Angelo Auricchio, Peter-Paul Delnoy, Christian Butter, Johannes Brachmann, Lieselot Van Erven, Stefan Spitzer, Tiziano Moccetti, Martin Seifert, Thanasie Markou, Karolyi Laszo, François Regoli
AIMS: Left ventricular (LV) endocardial pacing may address the limitations in the selection of an LV pacing site and provide improvements in cardiac resynchronization therapy (CRT) effectiveness. We report on the feasibility, the safety, and the short-term outcome of a leadless ultrasound-based technology for LV endocardial resynchronization in heart failure (HF) patients enroled into the Wireless Stimulation Endocardially for CRT (WiSE-CRT) study. METHODS AND RESULTS: Seventeen HF patients were enroled and categorized as: (i) patients in whom attempted coronary sinus lead implantation for CRT had failed (n = 7); (ii) patients with a previously implanted CRT device, not responding to CRT (n = 2); and (iii) patients with previously implanted pacemakers or implantable cardioverter-defibrillator and meeting the standard indications for CRT (n = 8)...
May 2014: Europace: European Pacing, Arrhythmias, and Cardiac Electrophysiology
https://www.readbyqxmd.com/read/21135811/cardiac-resynchronization-therapy-current-trends-and-future-directions
#11
REVIEW
S Jacob, A S Bharadwaj, S S Panaich, A Mathew, L Afonso
Despite the clear cut indications for cardiac resynchronization therapy (CRT) laid down by guideline forming bodies, there are numerous unresolved issues. This review article primarily focuses on the current trends in CRT and the challenges encountered in patient selection, procedure related and postimplantation patient management issues. The high rate of non-response to CRT warrants a critical appraisal of the patient selection criteria, with the role of QRS duration and use of imaging to quantify ventricular dyssynchrony being the major points of discussion...
December 2010: Minerva Cardioangiologica
https://www.readbyqxmd.com/read/18070295/use-of-an-intracardiac-electrogram-eliminates-the-need-for-a-surface-ecg-during-implantable-cardioverter-defibrillator-follow-up
#12
Kevin A Michael, Brett J Peterson, Arthur M Yue, Ryan D Wilson, Li Wang, Kevin Ousdigian, Bruce Wilkoff, Laurence Sterns, John M Morgan et al.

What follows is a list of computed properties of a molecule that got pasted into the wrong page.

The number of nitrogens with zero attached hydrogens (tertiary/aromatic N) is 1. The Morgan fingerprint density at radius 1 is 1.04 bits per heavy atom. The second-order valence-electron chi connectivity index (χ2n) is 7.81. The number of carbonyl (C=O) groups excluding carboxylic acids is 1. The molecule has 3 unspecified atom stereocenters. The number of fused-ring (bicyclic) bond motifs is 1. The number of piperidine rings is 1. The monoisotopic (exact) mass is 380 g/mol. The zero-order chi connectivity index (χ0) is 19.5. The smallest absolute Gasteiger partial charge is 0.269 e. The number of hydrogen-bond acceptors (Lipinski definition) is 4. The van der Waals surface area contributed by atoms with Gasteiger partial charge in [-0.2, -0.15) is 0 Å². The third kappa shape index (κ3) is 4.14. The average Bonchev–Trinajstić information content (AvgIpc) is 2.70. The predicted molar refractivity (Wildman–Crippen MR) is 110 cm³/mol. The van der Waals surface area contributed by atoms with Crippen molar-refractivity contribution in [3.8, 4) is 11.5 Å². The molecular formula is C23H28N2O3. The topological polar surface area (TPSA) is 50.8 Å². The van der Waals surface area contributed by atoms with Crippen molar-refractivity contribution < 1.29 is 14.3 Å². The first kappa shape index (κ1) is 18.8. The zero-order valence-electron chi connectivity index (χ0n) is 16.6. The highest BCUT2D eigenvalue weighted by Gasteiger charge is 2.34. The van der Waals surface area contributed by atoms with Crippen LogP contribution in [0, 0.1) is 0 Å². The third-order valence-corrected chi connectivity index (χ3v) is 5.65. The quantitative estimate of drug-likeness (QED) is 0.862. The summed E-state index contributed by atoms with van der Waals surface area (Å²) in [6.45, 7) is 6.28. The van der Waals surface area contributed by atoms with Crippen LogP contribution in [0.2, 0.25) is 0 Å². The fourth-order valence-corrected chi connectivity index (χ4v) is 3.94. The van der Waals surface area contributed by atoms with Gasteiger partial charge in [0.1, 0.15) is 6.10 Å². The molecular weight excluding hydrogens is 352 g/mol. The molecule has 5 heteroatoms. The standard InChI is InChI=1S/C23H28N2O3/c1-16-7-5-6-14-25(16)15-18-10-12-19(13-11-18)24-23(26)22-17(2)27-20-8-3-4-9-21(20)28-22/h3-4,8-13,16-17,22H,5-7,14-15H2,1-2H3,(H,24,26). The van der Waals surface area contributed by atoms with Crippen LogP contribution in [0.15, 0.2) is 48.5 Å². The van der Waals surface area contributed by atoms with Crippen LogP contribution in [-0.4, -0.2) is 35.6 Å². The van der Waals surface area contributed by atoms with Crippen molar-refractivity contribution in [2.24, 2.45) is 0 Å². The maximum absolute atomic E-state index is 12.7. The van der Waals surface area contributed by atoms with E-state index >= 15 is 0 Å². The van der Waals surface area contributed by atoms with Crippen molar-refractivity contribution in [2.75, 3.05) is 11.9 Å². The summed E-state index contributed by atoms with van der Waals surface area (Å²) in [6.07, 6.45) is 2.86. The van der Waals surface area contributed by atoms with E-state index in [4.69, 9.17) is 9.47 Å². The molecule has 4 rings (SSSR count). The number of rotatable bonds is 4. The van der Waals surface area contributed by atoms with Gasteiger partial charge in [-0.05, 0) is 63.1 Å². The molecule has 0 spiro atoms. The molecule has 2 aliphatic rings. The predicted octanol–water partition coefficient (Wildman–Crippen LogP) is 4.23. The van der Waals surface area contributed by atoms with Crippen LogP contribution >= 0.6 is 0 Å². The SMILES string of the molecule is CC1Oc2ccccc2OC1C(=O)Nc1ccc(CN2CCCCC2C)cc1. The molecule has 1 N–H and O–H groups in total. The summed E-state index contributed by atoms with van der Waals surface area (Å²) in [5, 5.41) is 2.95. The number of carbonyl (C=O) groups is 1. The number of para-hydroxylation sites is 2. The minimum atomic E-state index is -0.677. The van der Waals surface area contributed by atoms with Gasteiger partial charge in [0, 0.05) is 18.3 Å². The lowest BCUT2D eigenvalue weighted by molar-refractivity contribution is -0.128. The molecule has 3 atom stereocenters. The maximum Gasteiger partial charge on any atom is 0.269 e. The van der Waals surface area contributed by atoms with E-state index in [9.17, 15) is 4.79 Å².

BACKGROUND: A surface electrocardiogram (SECG) for pacing threshold measurements during routine implantable cardioverter-defibrillator (ICD) follow-up can be cumbersome. This study evaluated the use of an intrathoracic far-field electrogram (EGM) derived between the Can and superior vena cava (SVC) electrode -- the Leadless electrocardiogram (LLECG), in dual chamber ICDs in performing pacing threshold tests. METHODS: The LLECG was evaluated prospectively during atrial and ventricular pacing threshold testing as a substudy of the Comparison of Empiric to Physician-Tailored Programming of Implantable Cardioverter-Defibrillators trial (EMPIRIC) in which dual chamber ICDs were implanted in 888 patients...
December 2007: Pacing and Clinical Electrophysiology: PACE
https://www.readbyqxmd.com/read/16177844/the-leadless-defibrillator-or-the-return-of-the-subcutaneous-electrode-episode-iii-in-the-icd-saga
#13
Sanjeev Saksena
No abstract text is available yet for this article.
September 2005: Journal of Interventional Cardiac Electrophysiology: An International Journal of Arrhythmias and Pacing
https://www.readbyqxmd.com/read/11817814/minimally-invasive-cardioverter-defibrillator-implantation-for-children-an-animal-model-and-pediatric-case-report
#14
C I Berul, J K Triedman, J Forbess, L M Bevilacqua, M E Alexander, D Dahlby, J O Gilkerson, E P Walsh
The smaller venous capacitance in infants and small children may hamper transvenous ICD lead implantation, and epicardial approaches require thoracotomy and have associated complications. The study evaluated the feasibility and performance of subcutaneous arrays and active can ICDs without transvenous shocking coils or epicardial patches. An immature and mature pig were anesthetized and ventilated. A pacing lead was inserted in the right ventricle for fibrillation induction and rate sensing. Subcutaneous arrays were positioned in the right and left chest walls...
December 2001: Pacing and Clinical Electrophysiology: PACE